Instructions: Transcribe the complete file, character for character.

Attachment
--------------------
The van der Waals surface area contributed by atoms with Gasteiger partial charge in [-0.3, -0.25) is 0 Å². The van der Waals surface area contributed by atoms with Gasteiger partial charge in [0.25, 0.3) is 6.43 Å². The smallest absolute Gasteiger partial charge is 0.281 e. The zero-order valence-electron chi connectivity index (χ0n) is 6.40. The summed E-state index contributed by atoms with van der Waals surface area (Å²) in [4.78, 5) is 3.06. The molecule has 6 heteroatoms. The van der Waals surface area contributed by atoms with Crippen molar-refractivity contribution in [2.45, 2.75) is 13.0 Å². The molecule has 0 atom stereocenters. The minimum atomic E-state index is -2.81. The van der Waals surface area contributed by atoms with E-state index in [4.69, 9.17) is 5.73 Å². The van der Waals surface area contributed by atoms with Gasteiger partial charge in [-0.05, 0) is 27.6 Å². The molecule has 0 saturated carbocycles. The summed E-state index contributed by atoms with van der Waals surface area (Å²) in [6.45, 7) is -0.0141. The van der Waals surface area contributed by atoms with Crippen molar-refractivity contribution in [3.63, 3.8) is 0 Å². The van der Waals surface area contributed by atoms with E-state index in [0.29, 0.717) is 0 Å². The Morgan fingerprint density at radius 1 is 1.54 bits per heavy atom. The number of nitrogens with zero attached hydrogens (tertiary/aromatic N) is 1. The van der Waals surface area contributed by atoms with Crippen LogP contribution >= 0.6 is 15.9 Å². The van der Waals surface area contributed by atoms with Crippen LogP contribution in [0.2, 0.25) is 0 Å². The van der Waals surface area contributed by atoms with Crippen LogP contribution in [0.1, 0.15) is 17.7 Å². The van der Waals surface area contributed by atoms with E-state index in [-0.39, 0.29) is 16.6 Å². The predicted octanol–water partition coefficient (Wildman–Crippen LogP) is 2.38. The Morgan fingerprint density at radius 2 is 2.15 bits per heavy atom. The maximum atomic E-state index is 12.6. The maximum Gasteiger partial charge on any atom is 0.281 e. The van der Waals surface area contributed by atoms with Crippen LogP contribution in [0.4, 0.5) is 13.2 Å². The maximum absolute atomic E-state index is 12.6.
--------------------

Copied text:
The van der Waals surface area contributed by atoms with Gasteiger partial charge in [-0.3, -0.25) is 0 Å². The van der Waals surface area contributed by atoms with Gasteiger partial charge in [0.25, 0.3) is 6.43 Å². The smallest absolute Gasteiger partial charge is 0.281 e. The zero-order valence-electron chi connectivity index (χ0n) is 6.40. The summed E-state index contributed by atoms with van der Waals surface area (Å²) in [4.78, 5) is 3.06. The molecule has 6 heteroatoms. The van der Waals surface area contributed by atoms with Crippen molar-refractivity contribution in [2.45, 2.75) is 13.0 Å². The molecule has 0 atom stereocenters. The minimum atomic E-state index is -2.81. The van der Waals surface area contributed by atoms with E-state index in [4.69, 9.17) is 5.73 Å². The van der Waals surface area contributed by atoms with Gasteiger partial charge in [-0.05, 0) is 27.6 Å². The molecule has 0 saturated carbocycles. The summed E-state index contributed by atoms with van der Waals surface area (Å²) in [6.45, 7) is -0.0141. The van der Waals surface area contributed by atoms with Crippen molar-refractivity contribution in [3.63, 3.8) is 0 Å². The van der Waals surface area contributed by atoms with E-state index in [0.29, 0.717) is 0 Å². The Morgan fingerprint density at radius 1 is 1.54 bits per heavy atom. The number of nitrogens with zero attached hydrogens (tertiary/aromatic N) is 1. The van der Waals surface area contributed by atoms with Crippen LogP contribution >= 0.6 is 15.9 Å². The van der Waals surface area contributed by atoms with Crippen LogP contribution in [0.2, 0.25) is 0 Å². The van der Waals surface area contributed by atoms with Crippen LogP contribution in [0.1, 0.15) is 17.7 Å². The van der Waals surface area contributed by atoms with E-state index in [-0.39, 0.29) is 16.6 Å². The predicted octanol–water partition coefficient (Wildman–Crippen LogP) is 2.38. The Morgan fingerprint density at radius 2 is 2.15 bits per heavy atom. The maximum atomic E-state index is 12.6. The maximum Gasteiger partial charge on any atom is 0.281 e. The van der Waals surface area contributed by atoms with Crippen LogP contribution in [0.4, 0.5) is 13.2 Å². The maximum absolute atomic E-state index is 12.6.